The recommendation from the feasibility study was that the wool council be established by the sector itself. It was not that the Department or a Minister should guide the work in that regard. That was strongly stated in the recommendation in the feasibility study. That is what has happened. There is wide representation on the council.
I understand the council has met. I do not have a list of its meetings, but certainly it has met a couple of times since 5 April. I have engaged informally at farm events I have been at with some of the members and they seem satisfied with the progress that is being made.
The Department and I would like to see some recommendations and proposals from the council at some stage. The potential, as the Deputy says, is significant for wool. There is already some smaller-scale products coming from the wool sector here and the potential to scale those up should be explored as well. If something is working, maybe there is potential to grow it further.
The report was detailed. There were over hundred pages in it. The report states: "While there are existing bodies and groups all active in the sector, there is a need for a representative body [that is, a wool council], with government support and close links to the Department of Agriculture, Food and the Marine." There were numerous recommendations, some of which apply to the wool council. For example, the report recommended the following but, importantly, did not place the responsibility on the wool council: training to be provided on wool handling, presentation, sorting and grading; data collection, in that there is a significant absence of data; the creation of an apprenticeship for which there is significant potential; determining the feasibility for scouring plant development and for wool testing; co-operatives; external programmes to promote Irish-grown wool; etc. When did all of those recommendations come under the remit of the wool council? Who made that decision or has it been made? Who is monitoring those recommendations?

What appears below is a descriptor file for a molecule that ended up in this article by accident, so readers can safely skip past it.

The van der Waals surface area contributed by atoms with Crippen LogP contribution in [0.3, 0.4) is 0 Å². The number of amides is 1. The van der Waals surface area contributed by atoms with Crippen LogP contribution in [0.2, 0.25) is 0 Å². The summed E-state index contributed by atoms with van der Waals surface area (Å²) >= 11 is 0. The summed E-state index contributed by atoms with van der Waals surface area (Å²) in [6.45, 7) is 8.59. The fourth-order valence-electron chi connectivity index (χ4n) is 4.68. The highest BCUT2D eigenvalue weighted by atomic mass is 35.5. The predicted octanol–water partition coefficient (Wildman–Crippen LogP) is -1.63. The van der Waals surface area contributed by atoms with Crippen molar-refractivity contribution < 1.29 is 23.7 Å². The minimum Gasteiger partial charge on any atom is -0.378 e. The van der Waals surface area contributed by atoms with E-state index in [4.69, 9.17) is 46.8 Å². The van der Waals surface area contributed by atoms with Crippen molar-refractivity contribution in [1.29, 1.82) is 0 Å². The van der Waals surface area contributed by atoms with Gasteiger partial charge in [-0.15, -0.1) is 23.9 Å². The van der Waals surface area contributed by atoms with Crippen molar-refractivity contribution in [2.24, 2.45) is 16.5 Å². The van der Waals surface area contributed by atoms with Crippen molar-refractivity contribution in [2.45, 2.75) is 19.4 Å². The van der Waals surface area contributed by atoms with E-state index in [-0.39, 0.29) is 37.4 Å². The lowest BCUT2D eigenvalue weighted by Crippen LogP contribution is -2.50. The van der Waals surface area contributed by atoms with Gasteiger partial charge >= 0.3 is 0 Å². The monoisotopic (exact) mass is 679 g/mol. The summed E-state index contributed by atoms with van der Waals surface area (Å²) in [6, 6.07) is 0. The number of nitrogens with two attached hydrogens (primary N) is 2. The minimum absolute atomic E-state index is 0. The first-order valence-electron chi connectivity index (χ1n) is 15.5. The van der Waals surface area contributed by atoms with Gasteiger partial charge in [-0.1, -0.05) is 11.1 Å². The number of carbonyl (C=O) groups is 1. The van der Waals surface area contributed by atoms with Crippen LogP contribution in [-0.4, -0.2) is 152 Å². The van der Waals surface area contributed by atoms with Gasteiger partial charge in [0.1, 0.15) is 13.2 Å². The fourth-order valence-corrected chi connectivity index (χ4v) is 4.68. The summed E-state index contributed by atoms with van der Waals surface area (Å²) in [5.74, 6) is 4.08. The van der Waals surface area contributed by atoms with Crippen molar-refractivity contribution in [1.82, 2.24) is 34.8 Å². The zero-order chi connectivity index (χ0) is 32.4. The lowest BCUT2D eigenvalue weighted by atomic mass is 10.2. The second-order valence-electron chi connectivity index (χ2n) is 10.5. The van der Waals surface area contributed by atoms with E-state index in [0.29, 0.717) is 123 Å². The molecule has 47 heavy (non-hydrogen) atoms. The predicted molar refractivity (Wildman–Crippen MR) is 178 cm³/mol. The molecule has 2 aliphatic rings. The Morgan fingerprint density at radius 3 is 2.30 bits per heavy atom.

Will the Minister of State indicate the extent, if any, to which there is ongoing intensive research into alternative and value-added uses for wool, given that it has almost come to a standstill on the market? Has this been investigated to the extent that it should be? To what degree have alternative uses been researched? What were the results, if any, of that research? What is likely to happen in the future?
I thank both Deputies. The council has been established to look at a number of issues. There are more recommendations in the feasibility study, with which we also need to push on. I have been at events where they show farmers how to manage their wool, and how to keep it dag free and increase the value of the wool from that point. We are dealing with research through the wool research and innovation hub through Munster Technological University. There is research to be carried out. Unfortunately, there is not a demand for wool. We need to do research on the different types of wool. I understand that Galway Wool Co-op is giving up to €2.50 per kg for wool from pure-bred Galway sheep. I know there are also opportunities for organic wool. It might be double or treble the price, but it is still double or treble a very low price. The challenge is both to support the farmers and create the market places for the wool. There are small opportunities there, and building on those might be one of the first places to start.